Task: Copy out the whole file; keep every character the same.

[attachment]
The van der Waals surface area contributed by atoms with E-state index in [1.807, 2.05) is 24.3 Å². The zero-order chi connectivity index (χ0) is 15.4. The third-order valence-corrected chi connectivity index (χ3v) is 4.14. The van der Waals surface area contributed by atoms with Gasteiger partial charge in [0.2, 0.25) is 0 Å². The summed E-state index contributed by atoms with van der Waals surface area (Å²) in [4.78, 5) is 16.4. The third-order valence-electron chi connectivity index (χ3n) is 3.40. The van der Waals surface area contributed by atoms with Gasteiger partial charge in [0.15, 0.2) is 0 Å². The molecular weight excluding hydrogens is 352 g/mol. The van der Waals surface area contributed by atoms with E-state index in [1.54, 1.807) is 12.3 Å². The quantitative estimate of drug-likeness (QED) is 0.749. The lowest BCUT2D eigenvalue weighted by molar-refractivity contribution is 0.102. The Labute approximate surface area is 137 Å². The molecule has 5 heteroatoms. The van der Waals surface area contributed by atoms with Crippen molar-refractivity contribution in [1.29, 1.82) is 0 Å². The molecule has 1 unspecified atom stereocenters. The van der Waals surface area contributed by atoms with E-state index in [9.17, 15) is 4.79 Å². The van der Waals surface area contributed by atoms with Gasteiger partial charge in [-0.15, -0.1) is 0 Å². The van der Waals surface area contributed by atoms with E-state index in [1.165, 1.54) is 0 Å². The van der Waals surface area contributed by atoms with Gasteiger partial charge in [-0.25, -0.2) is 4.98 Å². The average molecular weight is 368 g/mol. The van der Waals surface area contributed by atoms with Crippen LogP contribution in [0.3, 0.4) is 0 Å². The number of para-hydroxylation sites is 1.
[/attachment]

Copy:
The van der Waals surface area contributed by atoms with E-state index in [1.807, 2.05) is 24.3 Å². The zero-order chi connectivity index (χ0) is 15.4. The third-order valence-corrected chi connectivity index (χ3v) is 4.14. The van der Waals surface area contributed by atoms with Gasteiger partial charge in [0.2, 0.25) is 0 Å². The summed E-state index contributed by atoms with van der Waals surface area (Å²) in [4.78, 5) is 16.4. The third-order valence-electron chi connectivity index (χ3n) is 3.40. The van der Waals surface area contributed by atoms with Gasteiger partial charge in [0.15, 0.2) is 0 Å². The molecular weight excluding hydrogens is 352 g/mol. The van der Waals surface area contributed by atoms with E-state index in [1.54, 1.807) is 12.3 Å². The quantitative estimate of drug-likeness (QED) is 0.749. The lowest BCUT2D eigenvalue weighted by molar-refractivity contribution is 0.102. The Labute approximate surface area is 137 Å². The molecule has 5 heteroatoms. The van der Waals surface area contributed by atoms with Crippen molar-refractivity contribution in [1.29, 1.82) is 0 Å². The molecule has 1 unspecified atom stereocenters. The van der Waals surface area contributed by atoms with E-state index in [9.17, 15) is 4.79 Å². The van der Waals surface area contributed by atoms with Gasteiger partial charge in [-0.15, -0.1) is 0 Å². The van der Waals surface area contributed by atoms with E-state index in [1.165, 1.54) is 0 Å². The van der Waals surface area contributed by atoms with Gasteiger partial charge in [-0.25, -0.2) is 4.98 Å². The average molecular weight is 368 g/mol. The van der Waals surface area contributed by atoms with Crippen LogP contribution in [0.3, 0.4) is 0 Å². The number of para-hydroxylation sites is 1.